Finally, Socrates states that one can discern whether someone is just or unjust by studying their environment – the city – and the relations they have with others. Therefore, in order for an individual to be just, their city must be just, and not merely seemingly so. Socrates then says that without a just city, just individuals cannot exist. So individuals who live in cities whose laws benefit the few, not the many, live in unjust cities, even if they appear to be just. Such cities are often ruled by tyrants, whose unjust acts are used to build a reputation of justice. The laws of the tyrant always favor him and disfavor all who go against him. Rather than reaching for a common good, the tyrant seeks only to gratify his personal goals.
Education and a “noble lie” are necessary for justice.
Socrates postulates that education should instruct individuals to be just. Therefore, a sound education is one that enables individuals to have a healthy mind and body that can shield and strengthen the city. For example, musical education paves the way to a healthy mind, and gymnastics leads to a healthy body.
Music helps educate the mind and soul through rhythm and harmony, both of which can bestow balanced mental order and lead to a just character. This balanced order is also needed for a variety of arts and crafts. Gymnastics, on the other hand, promotes physical strength and solidifies group cooperation. In particular, Olympic sports foster both individual strength and group mentality.
Individuals strengthen themselves by running or javelin throwing. Groups train by wrestling and engaging in combat exercises, activities that necessitate cooperation among individuals, and thus improve group mentality. The benefit of music and gymnastics is that they make citizens healthy in mind and body because they enable the progress and strengthening of a city’s culture and military. While a healthy mind and body are advantageous to the individual, something else is necessary in order to promote justice and make the individual feel involved in the future of her city: a noble lie that connects individuals to their city and their community.
The noble lie teaches citizens that the Earth is their mother and nurse, and that all citizens have risen from beneath the city. As the city’s foundation is the Earth, so the citizens also depend upon the Earth, which bore them. According to Socrates, individuals must be told this lie – or an equivalent myth – by their guardians. It’s what makes them feel connected to their city.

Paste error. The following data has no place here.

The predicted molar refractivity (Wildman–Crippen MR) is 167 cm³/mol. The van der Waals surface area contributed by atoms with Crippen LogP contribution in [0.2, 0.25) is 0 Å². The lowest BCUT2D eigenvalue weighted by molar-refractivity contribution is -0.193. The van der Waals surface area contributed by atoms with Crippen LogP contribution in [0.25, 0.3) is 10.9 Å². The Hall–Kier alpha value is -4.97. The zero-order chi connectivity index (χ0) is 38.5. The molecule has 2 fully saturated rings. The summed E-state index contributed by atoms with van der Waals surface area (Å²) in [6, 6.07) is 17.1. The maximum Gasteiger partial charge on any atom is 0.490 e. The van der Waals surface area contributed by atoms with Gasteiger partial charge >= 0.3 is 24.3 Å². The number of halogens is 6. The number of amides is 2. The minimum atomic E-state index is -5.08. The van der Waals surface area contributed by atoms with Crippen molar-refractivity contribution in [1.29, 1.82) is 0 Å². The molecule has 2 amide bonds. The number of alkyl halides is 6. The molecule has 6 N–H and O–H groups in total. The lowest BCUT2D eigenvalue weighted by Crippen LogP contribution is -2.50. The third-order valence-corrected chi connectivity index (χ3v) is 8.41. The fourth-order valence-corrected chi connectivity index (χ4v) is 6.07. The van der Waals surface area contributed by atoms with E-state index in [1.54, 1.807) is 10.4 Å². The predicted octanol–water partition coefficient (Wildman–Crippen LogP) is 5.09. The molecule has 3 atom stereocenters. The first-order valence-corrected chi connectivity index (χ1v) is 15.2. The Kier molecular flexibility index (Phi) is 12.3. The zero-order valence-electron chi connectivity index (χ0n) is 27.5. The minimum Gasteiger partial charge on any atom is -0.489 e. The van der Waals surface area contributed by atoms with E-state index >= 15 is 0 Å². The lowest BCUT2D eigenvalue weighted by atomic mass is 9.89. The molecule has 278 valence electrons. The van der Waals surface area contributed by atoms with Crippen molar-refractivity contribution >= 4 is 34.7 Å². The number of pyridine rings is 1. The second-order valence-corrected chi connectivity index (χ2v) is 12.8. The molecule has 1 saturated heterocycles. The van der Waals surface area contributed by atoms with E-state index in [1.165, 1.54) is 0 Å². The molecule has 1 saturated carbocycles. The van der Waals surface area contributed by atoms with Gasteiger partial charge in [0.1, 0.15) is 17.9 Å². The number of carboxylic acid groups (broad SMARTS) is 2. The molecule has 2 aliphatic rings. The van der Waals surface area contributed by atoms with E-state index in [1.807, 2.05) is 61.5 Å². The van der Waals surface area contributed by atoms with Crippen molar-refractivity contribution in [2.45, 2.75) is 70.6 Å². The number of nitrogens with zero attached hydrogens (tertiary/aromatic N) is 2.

The noble lie ensures that people will protect the city in times of conflict and reinforce it in times of peace.
Socrates compares the city to the individual by drawing an analogy between the just city and the soul of the just person.
It’s impossible to study someone without also examining their city, Socrates says. Not only does a city create its citizens, but the citizens also form and develop their city. The just person and the just city need each other. A city forms its citizens in accordance with its laws and institutions. Then, as citizens mature and take on different offices, they can alter laws and devise new ones, helping the city to progress along with them.
You cannot, therefore, have a just person in an unjust community, or an unjust person in a just community. To demonstrate his point, Socrates draws an analogy between the city and the human soul. When Glaucon requests that Socrates examine the soul of the just person, Socrates says the soul is like a speech, because it has reason and logic. The soul of a person can be revealed through conversation with that person and through her explanations of her behavior.
The just city is like a just person, only on a larger scale. Therefore, the speeches, dialogues and laws on which the just city is founded must be examined by way of discussion.
Since one can understand how a person thinks by conversing with that person, one can understand a city by talking about it with others. If the city is just, it will give rise to just individuals who can offer an account of their actions and debate what constitutes their justness.
Understanding a just person, then, is also a matter of analyzing the just city via speeches and dialogues, such as those between Socrates and his interlocutors.
City and soul are divided into three parts, and each part of the city corresponds to each part of the individual’s soul.
How should the just city look and how should it be organized? Socrates uses the noble lie to demonstrate how the city is partitioned, and how the human soul is also divided into the same parts as the city. The first part of the soul and city is ruled according to reason. City rulers have, according to the noble lie, gold souls that belong to the guardians who create the laws and are equipped to rule. As rulers oversee the city, the rational part of the soul, informed by reason and logic, must oversee the other parts of the soul, maintaining order and, therefore, justice. This first part also plans out various tasks and ways of accomplishing them.
The second part of the city is the army, which corresponds to the more hot-blooded, “spirited” part of the soul. The army is made up of those who have silver souls, and it defends the city during battles and upholds the laws during peacetime. This “spirited” silver part acts as a mediator, whenever there’s a conflict, between the soul’s rational and desirous parts. It maintains order between reason and emotion, striking a balance between arduous calculation and hasty decisions.
The lowest portion of the city consists of farmers and craft workers, and corresponds with the lowest part of the soul – the bronze part – which is the part governed by desire. Those with bronze souls are farmers, craftsmen, and those who produce goods. This part is controlled by natural desires and needs, such as sexual appetite, that cry for instant gratification. It also lets us know when we need to eat, sleep or procreate.
Although the rulers, soldiers, farmers and craft workers represent the gold, silver and bronze parts of the soul, respectively, their individual souls are also partitioned into gold, silver and bronze. Therefore, the farmers and craft workers, too, have a spirited and a rational part to their souls, just as the rulers have a desirous part to theirs.
In the perfectly just city, philosophers must be kings, or kings must be philosophers.